Snapshots by Gloria Freeland - Sept. 7, 2007
"The way of kicking and punching"
When we entered the south entrance to K-State's Ahearn Field House, a volleyball practice was in progress. But we weren't there to watch volleyball. We proceeded to the north side of the building, where daughter Mariya was among 25 or 30 people in white uniforms. The group was getting ready to demonstrate various tae kwon do moves for those who might be considering taking the martial arts class and for friends and family. Daughter Katie, brother Dave, sister-in-law Linda and I were in this latter category.
Doing my research, I had learned that tae kwon do, while rooted in a form of martial art practiced in Korea as early as the 12th century, didn't take its present form until after the Korean War. Japanese control of the country prior to the end of World War II also influenced its development, perhaps the most obvious being that of adding different colored belts and black belt degrees to indicate the level of the practitioner's skill. Different groups have slightly different standards, including not agreeing on whether it is tae kwon do or taekwondo. With either spelling, the words mean "the way of kicking and punching."
Mariya began training in earnest last year. Since then, she's attended classes twice a week and periodically travels to Topeka to take tests. At the start, I questioned how committed she was, but, after seeing her perform, I can see that it's something she wants to stick with. Perseverance is one of the tenets of tae kwon do, along with courtesy, humility, integrity, self-control and indomitable spirit.
The instructor began by explaining the different forms and some of the Korean commands that are used. He also stressed the value of the sport for self-defense and maintaining physical fitness. But it's not a sport for sissies. There is a lot of sweat, hard work and, once in awhile, some bruises and scraped toes.
Those demonstrating the forms ranged in age from 7 to 50+ and represented both genders and many ethnic groups. Their sizes varied from four feet tall to well over six feet tall and from slender to not-so-slender. One woman has a black belt and is a captain in the Army. Mariya told me the woman has sometimes substituted for the regular instructor and is quite a task master.
As the students in each belt level demonstrated their forms, we admired the precision, grace and power of their movements.
"It's like choreography," I whispered to Dave.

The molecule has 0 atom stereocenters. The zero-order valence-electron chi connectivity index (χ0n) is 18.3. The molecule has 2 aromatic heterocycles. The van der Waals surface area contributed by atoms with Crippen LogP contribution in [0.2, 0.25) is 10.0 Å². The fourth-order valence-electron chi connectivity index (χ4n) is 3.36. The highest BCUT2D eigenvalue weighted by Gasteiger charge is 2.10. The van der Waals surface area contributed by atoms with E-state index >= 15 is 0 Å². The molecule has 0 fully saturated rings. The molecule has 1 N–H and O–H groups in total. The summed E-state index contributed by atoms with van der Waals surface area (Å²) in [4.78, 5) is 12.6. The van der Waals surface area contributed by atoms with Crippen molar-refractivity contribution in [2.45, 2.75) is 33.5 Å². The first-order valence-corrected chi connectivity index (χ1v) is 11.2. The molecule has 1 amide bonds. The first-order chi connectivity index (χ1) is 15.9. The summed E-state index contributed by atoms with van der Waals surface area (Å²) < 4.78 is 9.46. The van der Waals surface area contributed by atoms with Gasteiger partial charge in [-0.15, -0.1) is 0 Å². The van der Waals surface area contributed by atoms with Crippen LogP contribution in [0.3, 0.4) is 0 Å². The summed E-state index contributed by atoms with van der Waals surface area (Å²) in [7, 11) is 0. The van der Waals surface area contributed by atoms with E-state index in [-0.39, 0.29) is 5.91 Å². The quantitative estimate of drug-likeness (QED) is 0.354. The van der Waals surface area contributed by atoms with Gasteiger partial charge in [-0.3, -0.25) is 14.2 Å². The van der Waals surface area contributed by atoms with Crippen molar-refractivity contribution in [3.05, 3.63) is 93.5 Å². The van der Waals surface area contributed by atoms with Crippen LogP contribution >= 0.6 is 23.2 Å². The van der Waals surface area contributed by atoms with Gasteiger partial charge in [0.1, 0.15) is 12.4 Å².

"I couldn't do this," he responded. "I'd never remember all the moves!"
I laughed. "I'd probably fall on my face if I tried to kick like that."
But I suppose it is like most things, where the key to success is dedication and interest because there were people my age and older who seemed to be doing just fine.
And, while I was a bit surprised when Mariya indicated her interest last year, I probably shouldn't have for she's been interested in martial arts since she was a little girl and watched the Power Rangers and Teenage Mutant Ninja Turtles on television. She often played the part of Raphael, one of the Turtles, and made her own costume, complete with hand drawn turtle shell, green construction-paper mask and red bands for her head, arms, wrists and legs. And, when she was 8, I enrolled her in a several-week-long tae kwon do course geared for youngsters. A couple of friends also took the class, and the three of them often practiced their moves at our house. Just two years ago, she also took a boxing course.
My wandering mind came back to the present as the final part of the demonstration began - breaking pine boards with hands or feet.
"The only reason we break boards is to show off," the instructor said.
If Art would have been there, he would have agreed, pointing out as he has in the past that pine is a soft wood that, when held at the edges and hit parallel to the grain, breaks easily.
"Well, that's one reason anyway," added the instructor. "The other is to show control and power."
Two people steadied the one-square foot by 3/4-inch thick pine boards by holding them along the edges and bracing their bodies for the blow. Students broke the boards, either with their hands or by jumping in the air and hitting them with a foot. We all held our collective breaths during this part of the performance.
After the demonstration was over and we were leaving, I thought about how I've never been particularly interested in martial arts or any sport, for that matter. But I have come to appreciate tae kwon do, both for the respect for others it teaches and the effect I've noticed in Mariya. "The way of kicking and punching" is much more than its name implies.